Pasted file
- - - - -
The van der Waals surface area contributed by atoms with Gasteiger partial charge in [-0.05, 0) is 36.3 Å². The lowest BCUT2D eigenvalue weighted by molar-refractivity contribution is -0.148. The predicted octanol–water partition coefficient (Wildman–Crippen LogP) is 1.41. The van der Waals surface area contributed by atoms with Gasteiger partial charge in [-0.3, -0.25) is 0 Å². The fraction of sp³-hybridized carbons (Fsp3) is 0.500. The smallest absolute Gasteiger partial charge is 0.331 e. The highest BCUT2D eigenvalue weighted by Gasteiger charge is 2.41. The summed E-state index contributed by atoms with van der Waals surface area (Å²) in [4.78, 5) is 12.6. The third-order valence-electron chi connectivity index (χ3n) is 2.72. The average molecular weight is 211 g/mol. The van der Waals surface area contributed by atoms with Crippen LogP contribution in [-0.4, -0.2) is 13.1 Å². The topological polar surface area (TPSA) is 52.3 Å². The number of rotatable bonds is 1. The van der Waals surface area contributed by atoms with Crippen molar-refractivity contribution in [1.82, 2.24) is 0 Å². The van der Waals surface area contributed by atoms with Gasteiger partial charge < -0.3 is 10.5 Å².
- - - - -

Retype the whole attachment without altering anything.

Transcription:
The van der Waals surface area contributed by atoms with Gasteiger partial charge in [-0.05, 0) is 36.3 Å². The lowest BCUT2D eigenvalue weighted by molar-refractivity contribution is -0.148. The predicted octanol–water partition coefficient (Wildman–Crippen LogP) is 1.41. The van der Waals surface area contributed by atoms with Gasteiger partial charge in [-0.3, -0.25) is 0 Å². The fraction of sp³-hybridized carbons (Fsp3) is 0.500. The smallest absolute Gasteiger partial charge is 0.331 e. The highest BCUT2D eigenvalue weighted by Gasteiger charge is 2.41. The summed E-state index contributed by atoms with van der Waals surface area (Å²) in [4.78, 5) is 12.6. The third-order valence-electron chi connectivity index (χ3n) is 2.72. The average molecular weight is 211 g/mol. The van der Waals surface area contributed by atoms with Crippen LogP contribution in [-0.4, -0.2) is 13.1 Å². The topological polar surface area (TPSA) is 52.3 Å². The number of rotatable bonds is 1. The van der Waals surface area contributed by atoms with Crippen molar-refractivity contribution in [1.82, 2.24) is 0 Å². The van der Waals surface area contributed by atoms with Gasteiger partial charge < -0.3 is 10.5 Å².